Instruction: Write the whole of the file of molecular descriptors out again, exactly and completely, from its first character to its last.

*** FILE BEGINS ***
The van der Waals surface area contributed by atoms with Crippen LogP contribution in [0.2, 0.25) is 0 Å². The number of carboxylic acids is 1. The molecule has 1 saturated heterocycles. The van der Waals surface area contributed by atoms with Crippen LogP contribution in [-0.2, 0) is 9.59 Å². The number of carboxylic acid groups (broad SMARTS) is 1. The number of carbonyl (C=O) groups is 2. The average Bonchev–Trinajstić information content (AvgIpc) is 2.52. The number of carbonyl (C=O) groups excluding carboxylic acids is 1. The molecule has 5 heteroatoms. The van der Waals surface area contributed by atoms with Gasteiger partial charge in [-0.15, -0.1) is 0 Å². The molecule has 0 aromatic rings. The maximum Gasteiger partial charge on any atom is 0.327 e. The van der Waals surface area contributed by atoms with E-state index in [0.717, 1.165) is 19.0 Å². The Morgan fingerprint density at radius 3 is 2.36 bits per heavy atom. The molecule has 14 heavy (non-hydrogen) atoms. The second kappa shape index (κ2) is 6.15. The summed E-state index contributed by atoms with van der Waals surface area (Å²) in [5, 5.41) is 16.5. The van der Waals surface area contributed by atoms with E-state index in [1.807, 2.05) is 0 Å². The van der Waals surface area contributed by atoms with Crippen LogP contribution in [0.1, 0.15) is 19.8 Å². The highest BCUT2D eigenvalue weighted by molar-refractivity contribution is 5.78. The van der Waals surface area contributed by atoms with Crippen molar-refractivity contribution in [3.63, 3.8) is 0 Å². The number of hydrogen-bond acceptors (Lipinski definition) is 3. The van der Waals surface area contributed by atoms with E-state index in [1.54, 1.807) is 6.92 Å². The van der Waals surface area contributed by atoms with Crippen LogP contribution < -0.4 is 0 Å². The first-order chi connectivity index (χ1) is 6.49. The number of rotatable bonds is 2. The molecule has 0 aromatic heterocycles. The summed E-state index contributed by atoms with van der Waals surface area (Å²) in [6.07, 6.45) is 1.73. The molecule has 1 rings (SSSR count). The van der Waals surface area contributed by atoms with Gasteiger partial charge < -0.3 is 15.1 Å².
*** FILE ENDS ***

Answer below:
The van der Waals surface area contributed by atoms with Crippen LogP contribution in [0.2, 0.25) is 0 Å². The number of carboxylic acids is 1. The molecule has 1 saturated heterocycles. The van der Waals surface area contributed by atoms with Crippen LogP contribution in [-0.2, 0) is 9.59 Å². The number of carboxylic acid groups (broad SMARTS) is 1. The number of carbonyl (C=O) groups is 2. The average Bonchev–Trinajstić information content (AvgIpc) is 2.52. The number of carbonyl (C=O) groups excluding carboxylic acids is 1. The molecule has 5 heteroatoms. The van der Waals surface area contributed by atoms with Gasteiger partial charge in [-0.15, -0.1) is 0 Å². The molecule has 0 aromatic rings. The maximum Gasteiger partial charge on any atom is 0.327 e. The van der Waals surface area contributed by atoms with E-state index in [0.717, 1.165) is 19.0 Å². The Morgan fingerprint density at radius 3 is 2.36 bits per heavy atom. The molecule has 14 heavy (non-hydrogen) atoms. The second kappa shape index (κ2) is 6.15. The summed E-state index contributed by atoms with van der Waals surface area (Å²) in [5, 5.41) is 16.5. The van der Waals surface area contributed by atoms with E-state index in [1.807, 2.05) is 0 Å². The van der Waals surface area contributed by atoms with Crippen LogP contribution in [0.1, 0.15) is 19.8 Å². The highest BCUT2D eigenvalue weighted by molar-refractivity contribution is 5.78. The van der Waals surface area contributed by atoms with Crippen molar-refractivity contribution in [3.63, 3.8) is 0 Å². The number of hydrogen-bond acceptors (Lipinski definition) is 3. The van der Waals surface area contributed by atoms with E-state index in [1.54, 1.807) is 6.92 Å². The van der Waals surface area contributed by atoms with Crippen LogP contribution < -0.4 is 0 Å². The first-order chi connectivity index (χ1) is 6.49. The number of rotatable bonds is 2. The molecule has 0 aromatic heterocycles. The summed E-state index contributed by atoms with van der Waals surface area (Å²) in [6.07, 6.45) is 1.73. The molecule has 1 rings (SSSR count). The van der Waals surface area contributed by atoms with Gasteiger partial charge < -0.3 is 15.1 Å².